Ni(C5H5)2 belongs to a group of organometallic compounds called metallocenes. Metallocenes usually adopt structures in which a metal ion is sandwiched between two parallel cyclopentadienyl rings. This structure is relevant to the solubility in organic solvents and volatility. In the solid-state, the molecule has D5h symmetry, wherein the two rings are eclipsed.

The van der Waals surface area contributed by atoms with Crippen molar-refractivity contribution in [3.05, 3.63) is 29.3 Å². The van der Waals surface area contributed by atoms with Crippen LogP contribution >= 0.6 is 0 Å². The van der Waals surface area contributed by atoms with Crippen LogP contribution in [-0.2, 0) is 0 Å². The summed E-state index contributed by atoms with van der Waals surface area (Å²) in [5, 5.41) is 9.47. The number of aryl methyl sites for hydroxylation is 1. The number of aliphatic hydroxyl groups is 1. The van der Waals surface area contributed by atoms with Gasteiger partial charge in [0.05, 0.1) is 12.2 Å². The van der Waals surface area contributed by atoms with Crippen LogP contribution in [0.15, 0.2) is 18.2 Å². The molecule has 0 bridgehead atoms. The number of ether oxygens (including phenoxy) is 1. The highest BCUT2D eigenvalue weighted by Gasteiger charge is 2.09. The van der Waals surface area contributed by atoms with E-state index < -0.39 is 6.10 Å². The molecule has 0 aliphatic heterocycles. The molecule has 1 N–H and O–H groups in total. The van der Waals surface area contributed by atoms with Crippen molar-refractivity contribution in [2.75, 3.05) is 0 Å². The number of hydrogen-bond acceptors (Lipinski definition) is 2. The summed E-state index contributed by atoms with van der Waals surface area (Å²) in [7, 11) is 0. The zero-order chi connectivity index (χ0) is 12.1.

The Ni center has a formal 2+ charge, and the Cp rings are usually assigned as cyclopentadienyl anions (Cp-), related to cyclopentadiene by deprotonation. The structure is similar to ferrocene. In terms of its electronic structure, three pairs of d electrons on nickel are allocated to the three d orbitals involved in Ni - Cp bonding: dxy, dx2–y2, dz2. One of the two remaining d-electrons resides in each of the dyz and dxz orbitals, giving rise to the molecule's paramagnetism. With 20 valence electrons, nickelocene has the highest electron count of the transition metal metallocenes. Cobaltocene, Co(C5H5)2, is, however, a stronger reducing agent.